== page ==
“As the Des Moines Art Center strives to become more inclusive and welcoming to diverse audiences, we are committed to organizing challenging and timely exhibitions to promote empathy and gain understanding of each other through the art of our time. The Sotheby’s Prize jury’s recognition of For Today I Am a Boy supports these efforts and helps us to recognize the queer experience as a significant influence on modern and contemporary art.” Jeff Fleming, Director, Des Moines Art Center

“I am thrilled that For Today I Am a Boy has been commended. This is a major step forward in the recognition and appreciation of queer art history. I thank the esteemed jury for this fantastic honor.”    Jared Ledesma, Assistant Curator, Des Moines Art Center

“This exhibition has the potential to shift how we view abstraction, ordinarily considered a universal language, in relation to gender and sexual identity. It acknowledges pioneering thinking by a young curator and the commitment of a mainstream American institution to support ground-breaking thought.” Allan Schwartzman

“This exhibition will look at queer abstraction in the context of the history of modern and contemporary art. It is a really smart, risky, bold, and committed project.”      Donna De Salvo

About the Des Moines Art Center

Recognized by international art critics as a world-class museum in the heart of the Midwest, the Des Moines Art Center has amassed an important collection with a major emphasis on contemporary art. The collection’s overriding principle is a representation of artists from the 19th century to the present, each through a seminal work. This accounts for an impressive collection that ranges from Edward Hopper’s Automat to Jasper Johns’ Tennyson, Henri Matisse’s Woman in White, Georgia O’Keeffe’s From the Lake No. 1, Francis Bacon’s Study after Velásquez’s Portrait of Pope Innocent X, Bill Viola’s Ascension, and Cecily Brown’s Half-Bind.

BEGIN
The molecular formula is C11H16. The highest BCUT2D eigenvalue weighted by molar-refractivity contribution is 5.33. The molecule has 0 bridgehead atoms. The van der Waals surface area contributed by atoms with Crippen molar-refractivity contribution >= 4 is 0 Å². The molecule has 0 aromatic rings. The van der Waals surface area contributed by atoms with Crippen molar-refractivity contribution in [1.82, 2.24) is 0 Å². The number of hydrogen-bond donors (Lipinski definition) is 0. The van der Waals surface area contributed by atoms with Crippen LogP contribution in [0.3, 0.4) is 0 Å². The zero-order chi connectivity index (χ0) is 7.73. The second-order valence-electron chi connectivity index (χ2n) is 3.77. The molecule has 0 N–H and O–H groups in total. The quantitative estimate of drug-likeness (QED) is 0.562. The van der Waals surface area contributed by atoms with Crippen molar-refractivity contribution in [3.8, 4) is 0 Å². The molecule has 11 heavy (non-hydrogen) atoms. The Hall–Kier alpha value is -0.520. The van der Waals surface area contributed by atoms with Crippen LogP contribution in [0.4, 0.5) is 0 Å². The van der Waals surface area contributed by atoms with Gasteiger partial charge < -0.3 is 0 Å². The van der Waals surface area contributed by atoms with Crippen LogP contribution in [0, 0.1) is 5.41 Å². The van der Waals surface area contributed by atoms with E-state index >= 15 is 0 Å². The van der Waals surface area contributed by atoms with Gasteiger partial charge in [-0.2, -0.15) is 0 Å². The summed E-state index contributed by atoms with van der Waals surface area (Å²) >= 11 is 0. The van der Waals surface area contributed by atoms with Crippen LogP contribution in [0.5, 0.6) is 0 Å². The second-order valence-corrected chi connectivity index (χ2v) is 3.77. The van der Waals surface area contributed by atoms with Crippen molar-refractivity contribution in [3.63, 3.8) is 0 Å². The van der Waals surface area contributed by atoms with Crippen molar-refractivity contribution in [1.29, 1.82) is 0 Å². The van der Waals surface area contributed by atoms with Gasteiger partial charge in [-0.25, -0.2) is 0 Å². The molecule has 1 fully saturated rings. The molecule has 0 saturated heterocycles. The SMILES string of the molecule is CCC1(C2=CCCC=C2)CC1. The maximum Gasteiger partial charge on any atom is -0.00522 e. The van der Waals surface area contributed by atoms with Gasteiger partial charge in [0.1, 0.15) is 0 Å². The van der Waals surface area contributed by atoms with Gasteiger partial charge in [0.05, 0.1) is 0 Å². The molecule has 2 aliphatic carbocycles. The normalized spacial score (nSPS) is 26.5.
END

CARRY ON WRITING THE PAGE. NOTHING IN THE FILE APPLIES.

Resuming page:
The Art Center’s physical complex marries with the collection for a totally integrated experience. The collection is housed in three major buildings, each designed by a world-renowned architect – Eliel Saarinen, I. M. Pei, and Richard Meier. With the exception of special events, admission to the museum is free.

In September 2009, the John and Mary Pappajohn Sculpture Park opened in Des Moines’ Western Gateway Park. Philanthropists John and Mary Pappajohn have provided funding for and donated 28 sculptures by internationally acclaimed contemporary artists to the Des Moines Art Center. The collection of sculptures by such artists as Louise Bourgeois, Deborah Butterfield, Willem de Kooning, Olafur Eliasson, Keith Haring, Ellsworth Kelly, Jaume Plensa, Richard Serra, Joel Shapiro, and Mark di Suvero, is the most significant donation of artwork to the Art Center in a single gift in the museum’s history. The Pappajohn Sculpture Park was created in collaboration with the Pappajohns, the City of Des Moines, the Des Moines Art Center, and numerous corporate and private donors.